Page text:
Woke in the predawn hours again. K still sleeping off her car ride home, cats just beginning to make their rounds.
Fix coffee, fill kibble bowls, give the little dears their morning chuck behind the ears.
Check to see if it rained overnight.
Kick the laptop on, Facebook, email, Soccernet.
There's not a lot to be said at this point about the lack of transfer activity by DL & Co. that hasn't been said already. The ennui builds like a wave at sea. Nothing. No news. A pile of nothing.
Not only is the negative psychic energy building around this transfer window crazy-making, it's actually not particularly interesting. When I say to you, "I wish we'd just sign Adebayor on loan & be done with it," I'm 99% sure you're not thinking, "That's amazing. What an incredible thing he just said. That statement is sure to give meaning to the rest of my day." & yet, speculation seems the only manna we have in this desert, dry & tasteless as it is. Each new guess (Nilmar! Zarate! Osvaldo again!) gets chewed upon, autopsied, measured, weighed & ultimately valued. Most times, the value is zero.
If we're honest with ourselves, I think it's the case that we actually support two clubs: the one that plays in the Premier League & various European competitions, that fields living, breathing human beings that strive to beat other living, breathing beings across the way, who have arrived at the same place for similar reasons; & the club in our heads, Silly Season Spurs - you know, the one where Aguero's been our No. 9 since last January. These two clubs crash against each other, complicate proceedings, surprise & confound us completely. How many folks were ready to deify Wilson Palacios before the 2009-10 season? (A lot.) How many people thought a loan to Middlesborough in Winter 2010 might be just the thing for an unsteady Gareth Bale? (Also a lot.) The Spurs team that will actually exist, the one that come September 1st will kick a ball around a grassy field is almost never concomitant with the Spurs team in our heads, especially in summer. (I don't play, but I can't imagine Football Manager has helped ease this particular tic.) We know this. & yet we're up at night, fidgeting with lineups in our heads.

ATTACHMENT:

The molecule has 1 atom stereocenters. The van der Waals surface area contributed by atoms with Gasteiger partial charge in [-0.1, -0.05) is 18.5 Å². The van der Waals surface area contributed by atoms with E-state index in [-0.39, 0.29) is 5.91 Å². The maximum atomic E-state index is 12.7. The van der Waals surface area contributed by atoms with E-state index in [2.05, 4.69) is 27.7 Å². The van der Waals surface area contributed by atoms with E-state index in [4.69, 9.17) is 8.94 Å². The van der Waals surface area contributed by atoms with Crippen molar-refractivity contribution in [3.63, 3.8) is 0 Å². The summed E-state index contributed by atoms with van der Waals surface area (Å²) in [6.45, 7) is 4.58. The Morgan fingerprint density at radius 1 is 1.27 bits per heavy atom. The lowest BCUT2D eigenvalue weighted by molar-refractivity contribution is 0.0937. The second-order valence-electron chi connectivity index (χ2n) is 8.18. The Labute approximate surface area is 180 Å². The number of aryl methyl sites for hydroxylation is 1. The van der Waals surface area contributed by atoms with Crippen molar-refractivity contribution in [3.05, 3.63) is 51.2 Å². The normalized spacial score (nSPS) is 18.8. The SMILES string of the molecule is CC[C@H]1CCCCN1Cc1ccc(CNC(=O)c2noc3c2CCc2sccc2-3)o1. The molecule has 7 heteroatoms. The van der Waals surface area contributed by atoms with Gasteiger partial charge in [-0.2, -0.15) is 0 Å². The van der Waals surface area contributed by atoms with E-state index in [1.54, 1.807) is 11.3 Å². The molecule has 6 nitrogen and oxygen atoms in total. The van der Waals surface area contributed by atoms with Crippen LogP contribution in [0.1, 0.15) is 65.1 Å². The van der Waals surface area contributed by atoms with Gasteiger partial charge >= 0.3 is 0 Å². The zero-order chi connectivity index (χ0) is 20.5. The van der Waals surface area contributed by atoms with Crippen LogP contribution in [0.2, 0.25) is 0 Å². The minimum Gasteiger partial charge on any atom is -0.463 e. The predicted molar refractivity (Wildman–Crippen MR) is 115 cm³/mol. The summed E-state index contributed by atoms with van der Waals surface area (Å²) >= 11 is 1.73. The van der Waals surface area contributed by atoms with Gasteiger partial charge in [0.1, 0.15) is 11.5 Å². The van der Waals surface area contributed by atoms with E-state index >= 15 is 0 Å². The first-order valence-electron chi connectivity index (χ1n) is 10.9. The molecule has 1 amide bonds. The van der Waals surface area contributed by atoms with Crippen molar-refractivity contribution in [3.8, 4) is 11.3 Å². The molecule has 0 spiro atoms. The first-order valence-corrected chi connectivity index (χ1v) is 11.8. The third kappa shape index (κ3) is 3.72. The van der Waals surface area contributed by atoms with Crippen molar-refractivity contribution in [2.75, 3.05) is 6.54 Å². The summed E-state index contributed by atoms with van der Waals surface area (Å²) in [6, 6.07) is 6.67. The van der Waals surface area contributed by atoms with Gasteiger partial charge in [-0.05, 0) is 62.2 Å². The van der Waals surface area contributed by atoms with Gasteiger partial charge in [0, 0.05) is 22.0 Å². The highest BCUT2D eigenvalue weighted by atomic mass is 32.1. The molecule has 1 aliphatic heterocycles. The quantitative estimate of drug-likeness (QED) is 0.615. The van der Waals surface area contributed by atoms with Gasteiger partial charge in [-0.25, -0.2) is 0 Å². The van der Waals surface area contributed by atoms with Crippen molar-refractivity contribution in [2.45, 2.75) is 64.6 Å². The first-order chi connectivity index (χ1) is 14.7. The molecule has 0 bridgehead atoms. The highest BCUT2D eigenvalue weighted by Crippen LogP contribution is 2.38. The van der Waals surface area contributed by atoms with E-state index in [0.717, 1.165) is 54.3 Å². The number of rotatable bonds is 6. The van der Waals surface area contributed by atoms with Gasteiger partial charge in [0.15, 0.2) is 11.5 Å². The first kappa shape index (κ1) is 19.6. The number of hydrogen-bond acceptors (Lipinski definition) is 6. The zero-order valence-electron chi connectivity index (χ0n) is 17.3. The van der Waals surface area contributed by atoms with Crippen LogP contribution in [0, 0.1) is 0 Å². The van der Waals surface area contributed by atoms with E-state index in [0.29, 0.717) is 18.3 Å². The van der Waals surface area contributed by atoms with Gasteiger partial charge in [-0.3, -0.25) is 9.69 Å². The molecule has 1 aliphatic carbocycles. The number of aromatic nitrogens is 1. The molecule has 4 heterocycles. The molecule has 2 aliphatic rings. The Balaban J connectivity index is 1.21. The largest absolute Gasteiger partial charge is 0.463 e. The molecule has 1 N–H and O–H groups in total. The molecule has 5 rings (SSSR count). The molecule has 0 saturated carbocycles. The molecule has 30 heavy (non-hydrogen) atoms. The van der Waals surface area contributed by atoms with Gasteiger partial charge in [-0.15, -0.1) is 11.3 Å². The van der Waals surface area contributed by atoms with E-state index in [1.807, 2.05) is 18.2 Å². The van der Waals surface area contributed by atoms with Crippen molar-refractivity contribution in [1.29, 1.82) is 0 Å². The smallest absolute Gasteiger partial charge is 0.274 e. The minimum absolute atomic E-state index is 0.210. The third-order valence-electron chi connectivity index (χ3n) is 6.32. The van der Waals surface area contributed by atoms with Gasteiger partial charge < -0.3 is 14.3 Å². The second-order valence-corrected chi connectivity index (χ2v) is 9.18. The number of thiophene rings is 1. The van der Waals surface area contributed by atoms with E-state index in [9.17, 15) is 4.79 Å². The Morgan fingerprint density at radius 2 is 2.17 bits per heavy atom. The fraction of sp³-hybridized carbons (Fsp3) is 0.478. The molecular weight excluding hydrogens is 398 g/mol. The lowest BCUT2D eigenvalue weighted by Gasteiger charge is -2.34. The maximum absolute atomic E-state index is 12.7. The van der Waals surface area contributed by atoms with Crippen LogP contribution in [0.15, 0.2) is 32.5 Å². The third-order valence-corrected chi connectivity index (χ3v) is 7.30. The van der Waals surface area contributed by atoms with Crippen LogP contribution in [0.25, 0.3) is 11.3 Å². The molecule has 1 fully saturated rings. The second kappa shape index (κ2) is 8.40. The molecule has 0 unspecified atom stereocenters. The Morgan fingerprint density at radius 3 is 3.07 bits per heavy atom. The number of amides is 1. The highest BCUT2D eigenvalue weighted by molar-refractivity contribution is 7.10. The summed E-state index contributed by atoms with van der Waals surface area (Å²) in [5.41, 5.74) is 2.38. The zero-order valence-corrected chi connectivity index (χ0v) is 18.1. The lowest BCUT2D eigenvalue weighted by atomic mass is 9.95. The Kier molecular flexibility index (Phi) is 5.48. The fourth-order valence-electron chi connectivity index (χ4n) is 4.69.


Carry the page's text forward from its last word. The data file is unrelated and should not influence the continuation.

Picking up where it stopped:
The faith tradition in which I grew up sends a lot of folks overseas to work on development & social justice issues. These volunteers would often return bearing gifts. One of the gifts my sister & I received came from an aid worker who had recently returned from a year in Guatemala. She brought us worry dolls.
She told us that Guatemalan children who couldn't sleep would pick up a doll, whisper their troubles to it, & then place the doll under their pillows. My sister & I got five apiece, & they looked very much like the dolls pictured above. I wish I still had them.
As football fans, the wishes we make - ITKs breathing into forum threads, podcast hosts debating the merits of Striker X or Central Midfielder Y - are a form of displacement. For our own individual reasons each of us has pinned a bit of our hope - a bit of ourselves, really - to Tottenham Hotspur FC. It's embarrassing when you say it out loud like that, but I think it's true. To peg any part of one's self-worth to anything...well, to anything other than one's self...is a decision that's fraught with danger, even as we remind ourselves that SPURS IS NOT THAT BIG OF A DEAL. "It is a big deal," we say to our accusers (ourselves!). "A tiny bit of me goes with them!"
So really, to imagine Fernado Llorente rising to a perfectly placed Gareth Bale cross is a form of psychological unburdening - we give our worries over to an imaginary side. & the displacement is double, because the worries we have about the club & its various dealings are actually worries we have about ourselves, the ones we love, the places & people we fear are at risk or under threat. Those of you who come out of Judeo-Christian traditions know about scapegoating: a being (an animal, or a marginalized person) is saddled with the sins of a community, then sacrificed. (In Old Testament Israel they used to literally drive a goat into the wilderness to die.) Sport in general, & football in particular, is a much more complex revision of the scapegoating impulse, an intricate melodrama upon which - yes - we project our sense of iniquity, but also our hopes, our aspirations, our suspicions & our worries. & because our psychological & even spiritual well-being is at stake, because the imagined machinations of the club in our heads can in some sense be controlled by us, if even for a moment, & never without a tinge of loss (I know Benzema's not going to happen, but still, can you imagine?...), we let those teams carry our loads for us, if not on the field, then at least in our waking dreams.
I'm not sure this analogy is complete or satisfying, but it strikes me that each notion or rumor or suggestion we engage when thinking about Spurs is a kind of worry doll, a stay against anxiety &, paradoxically, a generator of the very worry it seeks to assuage. & when, in the sober light of day, nothing has happened (or something has), & the actual team takes the actual field, we feel at once a sense of relief, thankfulness that whatever catastrophe we imagined has been deferred for a little while at least; disappointment that the team that exists not quite as fantastic as the team in our minds; & a troubled sense of foreboding, that once the sun goes down we'll be beset again, & will once more turn to pour our souls out to little players made of string.